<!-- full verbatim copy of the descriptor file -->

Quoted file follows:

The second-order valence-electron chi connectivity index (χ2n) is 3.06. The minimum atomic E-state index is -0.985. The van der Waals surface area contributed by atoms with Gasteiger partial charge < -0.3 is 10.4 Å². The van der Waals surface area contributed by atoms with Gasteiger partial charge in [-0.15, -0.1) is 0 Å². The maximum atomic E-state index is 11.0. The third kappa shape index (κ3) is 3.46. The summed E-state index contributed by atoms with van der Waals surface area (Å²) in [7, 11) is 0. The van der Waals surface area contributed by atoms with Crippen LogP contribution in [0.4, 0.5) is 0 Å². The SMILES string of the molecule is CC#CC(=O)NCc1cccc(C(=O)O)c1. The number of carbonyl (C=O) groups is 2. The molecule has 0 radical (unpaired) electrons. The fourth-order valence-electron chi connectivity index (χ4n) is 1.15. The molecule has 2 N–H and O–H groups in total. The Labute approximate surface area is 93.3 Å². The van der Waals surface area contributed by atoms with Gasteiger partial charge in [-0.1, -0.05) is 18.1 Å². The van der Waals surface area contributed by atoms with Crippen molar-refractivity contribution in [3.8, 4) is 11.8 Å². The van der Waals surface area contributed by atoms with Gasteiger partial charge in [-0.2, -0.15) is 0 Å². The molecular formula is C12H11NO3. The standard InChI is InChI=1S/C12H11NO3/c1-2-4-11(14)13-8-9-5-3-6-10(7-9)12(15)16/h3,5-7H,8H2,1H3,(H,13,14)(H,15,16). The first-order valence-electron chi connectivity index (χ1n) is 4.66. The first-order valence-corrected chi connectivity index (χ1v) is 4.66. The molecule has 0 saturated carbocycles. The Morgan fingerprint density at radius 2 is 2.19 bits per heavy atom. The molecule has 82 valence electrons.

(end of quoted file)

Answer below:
The second-order valence-electron chi connectivity index (χ2n) is 3.06. The minimum atomic E-state index is -0.985. The van der Waals surface area contributed by atoms with Gasteiger partial charge < -0.3 is 10.4 Å². The van der Waals surface area contributed by atoms with Gasteiger partial charge in [-0.15, -0.1) is 0 Å². The maximum atomic E-state index is 11.0. The third kappa shape index (κ3) is 3.46. The summed E-state index contributed by atoms with van der Waals surface area (Å²) in [7, 11) is 0. The van der Waals surface area contributed by atoms with Crippen LogP contribution in [0.4, 0.5) is 0 Å². The SMILES string of the molecule is CC#CC(=O)NCc1cccc(C(=O)O)c1. The number of carbonyl (C=O) groups is 2. The molecule has 0 radical (unpaired) electrons. The fourth-order valence-electron chi connectivity index (χ4n) is 1.15. The molecule has 2 N–H and O–H groups in total. The Labute approximate surface area is 93.3 Å². The van der Waals surface area contributed by atoms with Gasteiger partial charge in [-0.1, -0.05) is 18.1 Å². The van der Waals surface area contributed by atoms with Crippen molar-refractivity contribution in [3.8, 4) is 11.8 Å². The van der Waals surface area contributed by atoms with Gasteiger partial charge in [-0.2, -0.15) is 0 Å². The molecular formula is C12H11NO3. The standard InChI is InChI=1S/C12H11NO3/c1-2-4-11(14)13-8-9-5-3-6-10(7-9)12(15)16/h3,5-7H,8H2,1H3,(H,13,14)(H,15,16). The first-order valence-electron chi connectivity index (χ1n) is 4.66. The first-order valence-corrected chi connectivity index (χ1v) is 4.66. The molecule has 0 saturated carbocycles. The Morgan fingerprint density at radius 2 is 2.19 bits per heavy atom. The molecule has 82 valence electrons.